As I prepared to separate from the United States Navy, many people warned me about the challenges I would soon face. My transition from the Navy to HBS has certainly had its trials, but I would like to focus on the opportunities that arose from this transition. Now, of course, each person’s experience is unique, but here are some insights from my own transition, which I admit is very much still in progress!
The transition does not happen immediately
After making the decision to apply to business school, I had 10 months between separating from the Navy and showing up at HBS. During that time I had the opportunity to pursue a childhood dream of working as a ski instructor in Vail, Colorado - as well as participate in veteran specific pre-MBA programs in both investment banking and technology.
These opportunities gave me a chance to experience life outside of the military, in addition to giving me insight into industries that I may be interested in post-HBS. Most importantly, they afforded me the opportunity to reflect. I spent a significant amount of time during those 10 months examining what is important to me as a person and what it is I hoped to get out of my two years at HBS.
Not everyone has the luxury of a break between their military service and HBS, but take whatever time you do have, whether it is 2 weeks or 2 years, and allow for self-reflection before the excitement (and chaos) of RC year begins.
The case method opened my eyes
When I first showed up at HBS, I didn’t fully appreciate how my military service had impacted nearly every aspect of my life. The way in which I approach group projects, the point of view I argue in class, and the punctuality I demonstrate on a daily basis are in large part a result of my time in the Navy. In the military, members generally join at a young age, go through a common indoctrination and then mature within that organization.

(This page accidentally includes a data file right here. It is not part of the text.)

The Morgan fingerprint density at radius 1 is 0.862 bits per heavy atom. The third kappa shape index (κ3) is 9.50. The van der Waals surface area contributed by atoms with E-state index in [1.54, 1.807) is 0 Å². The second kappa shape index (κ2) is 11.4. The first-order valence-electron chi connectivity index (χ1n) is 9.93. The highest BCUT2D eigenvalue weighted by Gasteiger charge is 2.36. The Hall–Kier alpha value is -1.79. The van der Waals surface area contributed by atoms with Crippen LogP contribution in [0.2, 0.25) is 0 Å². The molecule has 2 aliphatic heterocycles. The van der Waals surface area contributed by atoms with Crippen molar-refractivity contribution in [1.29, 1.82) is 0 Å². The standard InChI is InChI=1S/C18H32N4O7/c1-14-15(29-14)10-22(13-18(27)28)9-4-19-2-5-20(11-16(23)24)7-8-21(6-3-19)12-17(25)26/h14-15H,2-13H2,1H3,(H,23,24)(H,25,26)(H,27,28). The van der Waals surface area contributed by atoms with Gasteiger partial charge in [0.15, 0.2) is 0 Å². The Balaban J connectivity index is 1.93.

At HBS, on the other hand, a section of 94 individuals with a vast diversity of experiences, each indoctrinated in a unique business culture are brought together to examine a complex business problem. The diversity of thought within our Aldrich 108 classroom fostered the most intellectually stimulating environment I have ever been a part of. As the year progressed I found myself gradually examining cases through different lenses and, to me, this widened perspective is certainly one of the most rewarding aspects of RC year.
I am not an HBS admissions mistake
Even though there are many technical business concepts that my classmates know more about than I do, I am still able to offer a unique perspective based on my experiences as a Naval Officer. Managing a large number of people in a high stakes environment forced me to be comfortable with analyzing information, deciding on a way forward, and implementing a course of action. The opportunity to gain these soft skills at a relatively young age is prevalent among people with a military background, but an anomaly in many other industries.
The value add of my experiences to the HBS classroom is something I doubted at the outset of RC year, but as time progressed I began to recorgnize how lessons I learned from my own experiences could prove incredibly insightful during case discussions. Showcasing the skills I do have, while continuing to develop those skills I lack, allowed me to truly contribute to and benefit from the section experience.
My transition certainly didn’t end when RC year began. The moment I acknowledged that the transition would take a while, a lot of pressure was lifted. There is no timetable and there are no right steps; it is a process. As I look back on RC year, I am amazed at how much I have learned about both the world of business and myself, while at the same time I look forward to continuing my transition during EC year and beyond.